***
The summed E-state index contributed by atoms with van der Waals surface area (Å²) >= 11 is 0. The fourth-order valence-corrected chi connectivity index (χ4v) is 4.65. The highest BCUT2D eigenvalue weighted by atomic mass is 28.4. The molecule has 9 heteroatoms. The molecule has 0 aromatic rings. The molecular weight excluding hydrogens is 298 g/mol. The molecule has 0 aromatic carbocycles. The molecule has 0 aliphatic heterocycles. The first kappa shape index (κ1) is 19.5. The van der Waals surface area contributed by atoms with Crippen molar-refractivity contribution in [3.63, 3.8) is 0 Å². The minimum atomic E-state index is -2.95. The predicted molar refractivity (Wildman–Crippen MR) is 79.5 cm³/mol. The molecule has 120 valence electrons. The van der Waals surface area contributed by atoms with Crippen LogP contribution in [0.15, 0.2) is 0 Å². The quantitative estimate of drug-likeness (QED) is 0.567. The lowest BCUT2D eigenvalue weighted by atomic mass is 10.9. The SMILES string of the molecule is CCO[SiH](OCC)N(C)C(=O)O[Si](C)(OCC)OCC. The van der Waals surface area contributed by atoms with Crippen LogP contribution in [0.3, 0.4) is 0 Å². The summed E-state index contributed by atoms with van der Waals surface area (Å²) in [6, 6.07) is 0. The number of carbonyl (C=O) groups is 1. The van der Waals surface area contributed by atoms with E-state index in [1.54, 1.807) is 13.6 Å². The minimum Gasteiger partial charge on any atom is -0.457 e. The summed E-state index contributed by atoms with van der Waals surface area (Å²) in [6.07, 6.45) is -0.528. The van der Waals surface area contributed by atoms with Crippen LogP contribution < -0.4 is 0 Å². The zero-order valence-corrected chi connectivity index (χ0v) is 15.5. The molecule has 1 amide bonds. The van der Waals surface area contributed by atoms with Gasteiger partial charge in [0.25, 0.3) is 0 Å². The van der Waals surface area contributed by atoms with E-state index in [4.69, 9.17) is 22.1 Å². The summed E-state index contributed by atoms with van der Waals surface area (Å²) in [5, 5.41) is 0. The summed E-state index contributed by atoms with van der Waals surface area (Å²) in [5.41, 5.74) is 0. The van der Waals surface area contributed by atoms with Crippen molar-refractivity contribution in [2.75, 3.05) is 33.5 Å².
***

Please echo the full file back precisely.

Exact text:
The summed E-state index contributed by atoms with van der Waals surface area (Å²) >= 11 is 0. The fourth-order valence-corrected chi connectivity index (χ4v) is 4.65. The highest BCUT2D eigenvalue weighted by atomic mass is 28.4. The molecule has 9 heteroatoms. The molecule has 0 aromatic rings. The molecular weight excluding hydrogens is 298 g/mol. The molecule has 0 aromatic carbocycles. The molecule has 0 aliphatic heterocycles. The first kappa shape index (κ1) is 19.5. The van der Waals surface area contributed by atoms with Crippen molar-refractivity contribution in [3.63, 3.8) is 0 Å². The minimum atomic E-state index is -2.95. The predicted molar refractivity (Wildman–Crippen MR) is 79.5 cm³/mol. The molecule has 120 valence electrons. The van der Waals surface area contributed by atoms with Crippen LogP contribution in [0.15, 0.2) is 0 Å². The quantitative estimate of drug-likeness (QED) is 0.567. The lowest BCUT2D eigenvalue weighted by atomic mass is 10.9. The SMILES string of the molecule is CCO[SiH](OCC)N(C)C(=O)O[Si](C)(OCC)OCC. The van der Waals surface area contributed by atoms with Crippen LogP contribution in [0.3, 0.4) is 0 Å². The summed E-state index contributed by atoms with van der Waals surface area (Å²) in [6, 6.07) is 0. The number of carbonyl (C=O) groups is 1. The van der Waals surface area contributed by atoms with E-state index in [1.54, 1.807) is 13.6 Å². The minimum Gasteiger partial charge on any atom is -0.457 e. The summed E-state index contributed by atoms with van der Waals surface area (Å²) in [6.07, 6.45) is -0.528. The van der Waals surface area contributed by atoms with Crippen LogP contribution < -0.4 is 0 Å². The zero-order valence-corrected chi connectivity index (χ0v) is 15.5. The molecule has 1 amide bonds. The van der Waals surface area contributed by atoms with Gasteiger partial charge in [0.25, 0.3) is 0 Å². The van der Waals surface area contributed by atoms with E-state index in [4.69, 9.17) is 22.1 Å². The summed E-state index contributed by atoms with van der Waals surface area (Å²) in [5, 5.41) is 0. The summed E-state index contributed by atoms with van der Waals surface area (Å²) in [5.41, 5.74) is 0. The van der Waals surface area contributed by atoms with Crippen molar-refractivity contribution in [2.75, 3.05) is 33.5 Å².